The Formula One calendar hasn't changed much since last season - the cancellation of the Belgian Grand Prix at Spa-Francorchamps marks the only significant difference - and once again the world championship campaign kicks off in Melbourne, ...
The Formula One calendar hasn't changed much since last season - the cancellation of the Belgian Grand Prix at Spa-Francorchamps marks the only significant difference - and once again the world championship campaign kicks off in Melbourne, Australia.
With a few days to go before the opening race, Michelin and its five partner teams - BMW WilliamsF1, West McLaren-Mercedes, Mild Seven Renault F1, Panasonic Toyota Racing and Jaguar Racing - were busily gearing up for the challenge that lies ahead.
This season a number of rule changes promise to spice up the world championship, notably in terms of tyre choice.
"Will this disrupt Formula One? Not at all," says Michelin motorsport director Pierre Dupasquier. "Motor sport fluctuates constantly: sometimes the focus is on technological innovation, at others on specific driver rivalries or the quality of the show. The importance of the latter tends to vary according to socio-economic circumstances. It depends, among other things, on how much sponsors have invested to in an effort to put their names in the spotlight. But this sport is part of the entertainment industry and has to adapt in line with audience demands. No matter what happens, drivers and engineers will continue to revel in their task as they commit themselves to pursuing cutting-edge technological ideals. And the sport will always retain its aura for those who enjoy the good things in life."
Where do tyres fit into all this?
"Believe me," Dupasquier says, "we remain as committed as we have always been. We have done an enormous amount of work during the winter and I think we have made significant progress. I'm very happy that the new season is upon us."
The Melbourne tyre challenge - Olivier Panis's perspective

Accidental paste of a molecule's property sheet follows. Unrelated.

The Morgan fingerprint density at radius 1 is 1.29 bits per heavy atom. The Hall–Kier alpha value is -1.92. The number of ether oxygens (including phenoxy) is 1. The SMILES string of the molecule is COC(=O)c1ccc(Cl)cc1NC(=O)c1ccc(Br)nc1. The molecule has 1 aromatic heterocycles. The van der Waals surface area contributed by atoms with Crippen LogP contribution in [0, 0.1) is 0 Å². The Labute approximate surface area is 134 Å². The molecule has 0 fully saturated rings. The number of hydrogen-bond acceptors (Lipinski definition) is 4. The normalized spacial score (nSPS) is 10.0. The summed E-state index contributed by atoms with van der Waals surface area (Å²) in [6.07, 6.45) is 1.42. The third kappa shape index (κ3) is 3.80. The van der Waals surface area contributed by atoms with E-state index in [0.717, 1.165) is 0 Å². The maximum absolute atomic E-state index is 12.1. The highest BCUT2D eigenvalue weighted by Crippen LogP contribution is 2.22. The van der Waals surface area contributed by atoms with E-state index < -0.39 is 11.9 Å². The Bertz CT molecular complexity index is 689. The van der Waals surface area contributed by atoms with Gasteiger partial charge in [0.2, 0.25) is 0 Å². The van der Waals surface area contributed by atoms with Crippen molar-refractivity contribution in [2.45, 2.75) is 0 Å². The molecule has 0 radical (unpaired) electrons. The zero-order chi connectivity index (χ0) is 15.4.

(Panasonic Toyota Racing drivers)
"The Australian circuit at Albert Park is very important for tyres because the track is very dusty on the first day. It is very difficult to find a choice between the two tyre compounds. After that I think we need to find the most competitive tyres for qualifying, particularly for 2003 with the one lap qualifying. Then, we need consistency in the tyres for the race, because it is normally a one-stop race. We don't need the tyres with a big drop-off and I know Michelin work very hard for that."
The solution, according to Pierre Dupasquier
(Michelin Competition Director)
"We know Melbourne is a track that changes a lot during the course of a race weekend - and it is not like traditional racing circuits. The roads are open to everyday traffic for most of the year and that means the surface is very dirty at the start of the weekend. Teams are liable to choose a variety of different tyres and strategies so it is a bit early yet to know what the best tactic might be. We won't know the answer to that until the meeting begins in earnest. For this race Michelin has selected tyre compounds that are best described as "medium hard". This circuit has lots of quick sections and places quite high lateral loads on tyres. The penalty for carrying a heavy fuel load is significant, too - about 0,4 second per lap for every 10 kilos."